September 2016
Volume 57, Issue 12
Open Access
ARVO Annual Meeting Abstract  |   September 2016
Improvement of reaching movement in subjects with retinal implant simulator with gaze feedback system.
Author Affiliations & Notes
  • Kenta Hozumi
    Kansairosai Hospital, Hyogo, Japan
  • Takao Endo
    Department of Ophthalmology, Osaka University Graduate School of Medicine, Osaka, Japan
  • Masakazu Hirota
    Department of Applied Visual Science, Osaka University Graduate School of Medicine, Osaka, Japan
  • Hiroyuki Kanda
    Department of Applied Visual Science, Osaka University Graduate School of Medicine, Osaka, Japan
  • Takeshi Morimoto
    Department of Applied Visual Science, Osaka University Graduate School of Medicine, Osaka, Japan
  • Takashi Fujikado
    Department of Applied Visual Science, Osaka University Graduate School of Medicine, Osaka, Japan
  • Kohji Nishida
    Department of Ophthalmology, Osaka University Graduate School of Medicine, Osaka, Japan
  • Footnotes
    Commercial Relationships   Kenta Hozumi, None; Takao Endo, None; Masakazu Hirota, None; Hiroyuki Kanda, NIDEK (P); Takeshi Morimoto, None; Takashi Fujikado, NIDEK (P); Kohji Nishida, None
  • Footnotes
    Support  coordination, support and training program for transnational research, MEXT, Japan and JSPS KAKENHI-Grant Number24700529
Investigative Ophthalmology & Visual Science September 2016, Vol.57, 1958. doi:
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    • Get Citation

      Kenta Hozumi, Takao Endo, Masakazu Hirota, Hiroyuki Kanda, Takeshi Morimoto, Takashi Fujikado, Kohji Nishida; Improvement of reaching movement in subjects with retinal implant simulator with gaze feedback system.. Invest. Ophthalmol. Vis. Sci. 2016;57(12):1958.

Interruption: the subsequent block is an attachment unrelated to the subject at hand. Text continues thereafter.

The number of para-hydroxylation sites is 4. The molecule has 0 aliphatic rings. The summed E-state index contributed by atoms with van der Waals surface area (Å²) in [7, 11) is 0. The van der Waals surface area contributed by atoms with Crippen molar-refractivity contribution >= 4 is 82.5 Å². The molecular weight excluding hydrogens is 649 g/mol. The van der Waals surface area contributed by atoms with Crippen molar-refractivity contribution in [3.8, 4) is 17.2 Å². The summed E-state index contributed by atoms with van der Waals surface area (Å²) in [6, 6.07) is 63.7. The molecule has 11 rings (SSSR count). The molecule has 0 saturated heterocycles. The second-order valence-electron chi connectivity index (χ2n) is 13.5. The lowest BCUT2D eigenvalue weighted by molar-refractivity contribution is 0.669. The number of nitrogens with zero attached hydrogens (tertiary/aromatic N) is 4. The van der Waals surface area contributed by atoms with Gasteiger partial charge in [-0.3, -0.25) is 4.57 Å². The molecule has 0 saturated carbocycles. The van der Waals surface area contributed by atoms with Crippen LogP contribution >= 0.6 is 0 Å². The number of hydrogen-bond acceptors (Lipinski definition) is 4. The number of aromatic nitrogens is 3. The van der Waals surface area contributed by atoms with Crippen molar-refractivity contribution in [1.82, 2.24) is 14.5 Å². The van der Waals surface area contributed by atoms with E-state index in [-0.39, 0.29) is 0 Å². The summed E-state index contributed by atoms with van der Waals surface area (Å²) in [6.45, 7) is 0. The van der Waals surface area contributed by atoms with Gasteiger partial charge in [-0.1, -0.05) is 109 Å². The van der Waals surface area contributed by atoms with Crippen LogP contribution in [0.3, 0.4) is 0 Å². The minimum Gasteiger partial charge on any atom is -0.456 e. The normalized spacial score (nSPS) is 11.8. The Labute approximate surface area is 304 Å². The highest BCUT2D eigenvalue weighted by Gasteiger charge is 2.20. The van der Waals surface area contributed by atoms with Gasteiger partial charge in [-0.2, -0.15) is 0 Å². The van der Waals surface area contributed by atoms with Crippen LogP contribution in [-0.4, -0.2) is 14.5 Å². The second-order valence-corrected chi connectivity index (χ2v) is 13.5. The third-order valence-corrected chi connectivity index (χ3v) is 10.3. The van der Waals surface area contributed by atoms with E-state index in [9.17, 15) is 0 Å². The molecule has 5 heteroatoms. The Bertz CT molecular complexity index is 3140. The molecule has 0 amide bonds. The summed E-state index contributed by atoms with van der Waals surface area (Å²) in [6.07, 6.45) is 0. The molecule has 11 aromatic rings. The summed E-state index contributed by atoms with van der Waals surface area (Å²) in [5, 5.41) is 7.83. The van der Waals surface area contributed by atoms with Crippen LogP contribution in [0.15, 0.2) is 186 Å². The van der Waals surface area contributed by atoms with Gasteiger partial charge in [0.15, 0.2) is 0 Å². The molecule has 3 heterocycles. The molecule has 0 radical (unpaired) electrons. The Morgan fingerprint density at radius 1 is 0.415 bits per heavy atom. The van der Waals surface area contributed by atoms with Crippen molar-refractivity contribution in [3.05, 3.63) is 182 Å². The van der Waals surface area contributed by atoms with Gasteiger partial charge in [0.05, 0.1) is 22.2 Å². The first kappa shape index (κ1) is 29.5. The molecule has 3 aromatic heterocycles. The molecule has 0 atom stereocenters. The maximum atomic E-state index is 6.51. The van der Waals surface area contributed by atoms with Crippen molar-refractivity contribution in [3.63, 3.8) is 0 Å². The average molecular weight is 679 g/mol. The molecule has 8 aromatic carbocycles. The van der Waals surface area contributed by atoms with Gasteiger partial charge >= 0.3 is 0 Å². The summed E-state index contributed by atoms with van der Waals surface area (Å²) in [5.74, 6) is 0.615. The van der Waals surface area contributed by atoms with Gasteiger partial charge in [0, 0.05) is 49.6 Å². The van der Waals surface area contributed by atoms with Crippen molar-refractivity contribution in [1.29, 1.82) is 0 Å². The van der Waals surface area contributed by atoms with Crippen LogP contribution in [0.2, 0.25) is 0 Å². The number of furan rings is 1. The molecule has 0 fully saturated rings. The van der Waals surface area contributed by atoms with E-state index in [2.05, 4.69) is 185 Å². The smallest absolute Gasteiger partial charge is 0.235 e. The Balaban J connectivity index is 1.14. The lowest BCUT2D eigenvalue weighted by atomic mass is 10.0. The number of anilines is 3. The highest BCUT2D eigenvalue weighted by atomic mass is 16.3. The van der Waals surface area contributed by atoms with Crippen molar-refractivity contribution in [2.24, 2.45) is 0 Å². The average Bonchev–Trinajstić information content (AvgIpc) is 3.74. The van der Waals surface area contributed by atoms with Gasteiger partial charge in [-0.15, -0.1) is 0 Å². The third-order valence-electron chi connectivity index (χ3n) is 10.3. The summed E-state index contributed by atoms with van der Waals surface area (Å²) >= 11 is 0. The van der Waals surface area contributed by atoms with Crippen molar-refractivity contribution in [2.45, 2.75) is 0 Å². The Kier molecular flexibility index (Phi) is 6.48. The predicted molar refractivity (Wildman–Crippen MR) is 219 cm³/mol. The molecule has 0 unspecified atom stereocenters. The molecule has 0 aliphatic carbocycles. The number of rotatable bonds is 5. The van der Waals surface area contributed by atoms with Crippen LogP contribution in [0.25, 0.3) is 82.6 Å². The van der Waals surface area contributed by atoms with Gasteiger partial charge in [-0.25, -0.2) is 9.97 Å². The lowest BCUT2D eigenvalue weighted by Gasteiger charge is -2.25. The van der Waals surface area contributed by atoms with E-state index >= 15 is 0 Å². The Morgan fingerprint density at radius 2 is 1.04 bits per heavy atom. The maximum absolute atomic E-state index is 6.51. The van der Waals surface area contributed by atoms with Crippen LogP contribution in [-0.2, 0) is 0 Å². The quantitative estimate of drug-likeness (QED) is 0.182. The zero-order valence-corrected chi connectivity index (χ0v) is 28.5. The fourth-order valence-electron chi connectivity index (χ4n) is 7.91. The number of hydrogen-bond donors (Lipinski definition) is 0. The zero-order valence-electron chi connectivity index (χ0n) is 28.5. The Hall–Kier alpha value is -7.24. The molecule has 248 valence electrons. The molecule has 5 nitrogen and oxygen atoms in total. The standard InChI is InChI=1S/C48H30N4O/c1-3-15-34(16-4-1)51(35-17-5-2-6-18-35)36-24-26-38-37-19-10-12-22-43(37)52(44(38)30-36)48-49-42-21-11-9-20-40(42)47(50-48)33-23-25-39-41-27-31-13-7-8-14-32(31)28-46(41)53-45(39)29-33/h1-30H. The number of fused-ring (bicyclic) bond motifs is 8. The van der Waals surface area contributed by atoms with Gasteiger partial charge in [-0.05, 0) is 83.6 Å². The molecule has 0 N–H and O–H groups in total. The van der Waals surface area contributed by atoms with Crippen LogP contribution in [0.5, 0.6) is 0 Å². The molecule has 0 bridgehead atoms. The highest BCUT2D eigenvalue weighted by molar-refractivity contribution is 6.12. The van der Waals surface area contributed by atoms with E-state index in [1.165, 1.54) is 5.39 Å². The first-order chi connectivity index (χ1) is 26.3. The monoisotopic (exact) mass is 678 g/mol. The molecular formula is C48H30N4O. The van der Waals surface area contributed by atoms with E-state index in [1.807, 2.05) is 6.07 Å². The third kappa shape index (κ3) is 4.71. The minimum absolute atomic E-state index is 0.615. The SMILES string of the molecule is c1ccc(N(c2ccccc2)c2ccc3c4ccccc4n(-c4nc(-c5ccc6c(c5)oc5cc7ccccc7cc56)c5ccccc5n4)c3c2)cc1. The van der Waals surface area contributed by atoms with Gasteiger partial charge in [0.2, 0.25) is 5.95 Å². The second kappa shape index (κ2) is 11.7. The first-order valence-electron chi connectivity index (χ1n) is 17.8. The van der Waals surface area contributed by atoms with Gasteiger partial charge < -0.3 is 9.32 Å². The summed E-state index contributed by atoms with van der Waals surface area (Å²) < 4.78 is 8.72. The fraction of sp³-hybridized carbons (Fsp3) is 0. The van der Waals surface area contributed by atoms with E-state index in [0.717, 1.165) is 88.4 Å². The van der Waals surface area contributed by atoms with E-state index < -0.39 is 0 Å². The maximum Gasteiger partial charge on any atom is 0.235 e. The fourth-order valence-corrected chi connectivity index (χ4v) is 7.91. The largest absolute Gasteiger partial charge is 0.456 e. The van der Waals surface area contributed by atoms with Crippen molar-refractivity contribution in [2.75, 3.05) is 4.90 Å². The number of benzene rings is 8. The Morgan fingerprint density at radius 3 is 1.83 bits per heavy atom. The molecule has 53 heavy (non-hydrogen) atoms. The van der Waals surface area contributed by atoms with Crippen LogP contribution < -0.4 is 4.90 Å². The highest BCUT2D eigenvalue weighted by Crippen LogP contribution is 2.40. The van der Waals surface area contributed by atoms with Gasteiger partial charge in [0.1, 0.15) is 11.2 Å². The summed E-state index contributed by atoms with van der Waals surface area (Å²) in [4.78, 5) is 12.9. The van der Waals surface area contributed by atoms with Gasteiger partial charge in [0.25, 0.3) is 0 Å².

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      © ARVO (1962-2015); The Authors (2016-present)

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Abstract

Purpose : Patients implanted with a retinal prosthesis using an external camera can misjudge the location of an object when the patient’s line of sight is different from that of the camera. We investigated whether the accuracy of the reaching movement is improved if the image of an external camera is aligned to the direction of patient’s line of sight.

Methods : Ten right eyes of 10 healthy Japanese subjects (7 men, 3 women; 24-40 years) with the left eyes shielded carried out the localization test. They wore a head-mount display (Arrington Research) with an artificial retina simulator (NIDEK, prototype) and a line-of-sight feedback system. A 5° white square was displayed on a PC monitor at random positions, and subjects were instructed to touch the center of the target. The distance between the touched position and the center of a target was calculated automatically. The localization test was performed with and without editing the position of the image of the external camera. The trial was repeated 20 times. We compared the average deviation of all subjects with or without gaze feedback.

Results : The deviation was significantly smaller at 9.2±2.8° with gaze feedback than the 14.5±2.9° without gaze feedback (P<0.001, paired t test).

Conclusions : The significantly better accuracy of the reaching movement in subjects worn retinal implant simulator with a gaze feedback system indicates that a gaze feedback system should be incorporated into the prosthesis system with external camera.

This is an abstract that was submitted for the 2016 ARVO Annual Meeting, held in Seattle, Wash., May 1-5, 2016.

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